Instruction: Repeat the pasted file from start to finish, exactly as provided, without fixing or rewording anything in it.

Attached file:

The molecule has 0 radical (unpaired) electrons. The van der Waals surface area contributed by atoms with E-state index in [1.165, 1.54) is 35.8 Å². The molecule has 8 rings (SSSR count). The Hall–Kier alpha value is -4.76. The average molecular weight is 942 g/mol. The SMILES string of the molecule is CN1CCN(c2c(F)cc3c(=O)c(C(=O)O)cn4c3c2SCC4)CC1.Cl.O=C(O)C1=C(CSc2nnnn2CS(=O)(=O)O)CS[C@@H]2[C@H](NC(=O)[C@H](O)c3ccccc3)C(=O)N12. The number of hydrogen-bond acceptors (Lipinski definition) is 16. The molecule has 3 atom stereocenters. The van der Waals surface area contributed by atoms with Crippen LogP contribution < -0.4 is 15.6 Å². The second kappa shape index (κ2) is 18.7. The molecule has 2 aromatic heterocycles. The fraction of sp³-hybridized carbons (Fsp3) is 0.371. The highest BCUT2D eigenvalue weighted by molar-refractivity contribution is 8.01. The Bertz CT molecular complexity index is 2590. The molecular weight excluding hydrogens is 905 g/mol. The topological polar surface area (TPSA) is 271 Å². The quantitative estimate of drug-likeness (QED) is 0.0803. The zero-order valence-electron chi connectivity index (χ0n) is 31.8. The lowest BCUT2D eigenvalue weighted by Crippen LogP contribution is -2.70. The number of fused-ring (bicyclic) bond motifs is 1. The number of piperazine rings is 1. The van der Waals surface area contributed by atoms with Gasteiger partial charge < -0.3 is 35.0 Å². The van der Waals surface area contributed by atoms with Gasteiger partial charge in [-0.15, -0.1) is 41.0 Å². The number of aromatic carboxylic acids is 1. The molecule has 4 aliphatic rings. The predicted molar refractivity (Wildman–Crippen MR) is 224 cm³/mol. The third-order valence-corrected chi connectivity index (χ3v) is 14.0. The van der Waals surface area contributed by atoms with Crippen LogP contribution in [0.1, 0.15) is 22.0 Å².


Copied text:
The molecule has 0 radical (unpaired) electrons. The van der Waals surface area contributed by atoms with E-state index in [1.165, 1.54) is 35.8 Å². The molecule has 8 rings (SSSR count). The Hall–Kier alpha value is -4.76. The average molecular weight is 942 g/mol. The SMILES string of the molecule is CN1CCN(c2c(F)cc3c(=O)c(C(=O)O)cn4c3c2SCC4)CC1.Cl.O=C(O)C1=C(CSc2nnnn2CS(=O)(=O)O)CS[C@@H]2[C@H](NC(=O)[C@H](O)c3ccccc3)C(=O)N12. The number of hydrogen-bond acceptors (Lipinski definition) is 16. The molecule has 3 atom stereocenters. The van der Waals surface area contributed by atoms with Crippen LogP contribution < -0.4 is 15.6 Å². The second kappa shape index (κ2) is 18.7. The molecule has 2 aromatic heterocycles. The fraction of sp³-hybridized carbons (Fsp3) is 0.371. The highest BCUT2D eigenvalue weighted by molar-refractivity contribution is 8.01. The Bertz CT molecular complexity index is 2590. The molecular weight excluding hydrogens is 905 g/mol. The topological polar surface area (TPSA) is 271 Å². The quantitative estimate of drug-likeness (QED) is 0.0803. The zero-order valence-electron chi connectivity index (χ0n) is 31.8. The lowest BCUT2D eigenvalue weighted by Crippen LogP contribution is -2.70. The number of fused-ring (bicyclic) bond motifs is 1. The number of piperazine rings is 1. The van der Waals surface area contributed by atoms with Gasteiger partial charge < -0.3 is 35.0 Å². The van der Waals surface area contributed by atoms with Gasteiger partial charge in [-0.15, -0.1) is 41.0 Å². The number of aromatic carboxylic acids is 1. The molecule has 4 aliphatic rings. The predicted molar refractivity (Wildman–Crippen MR) is 224 cm³/mol. The third-order valence-corrected chi connectivity index (χ3v) is 14.0. The van der Waals surface area contributed by atoms with Crippen LogP contribution in [0.1, 0.15) is 22.0 Å².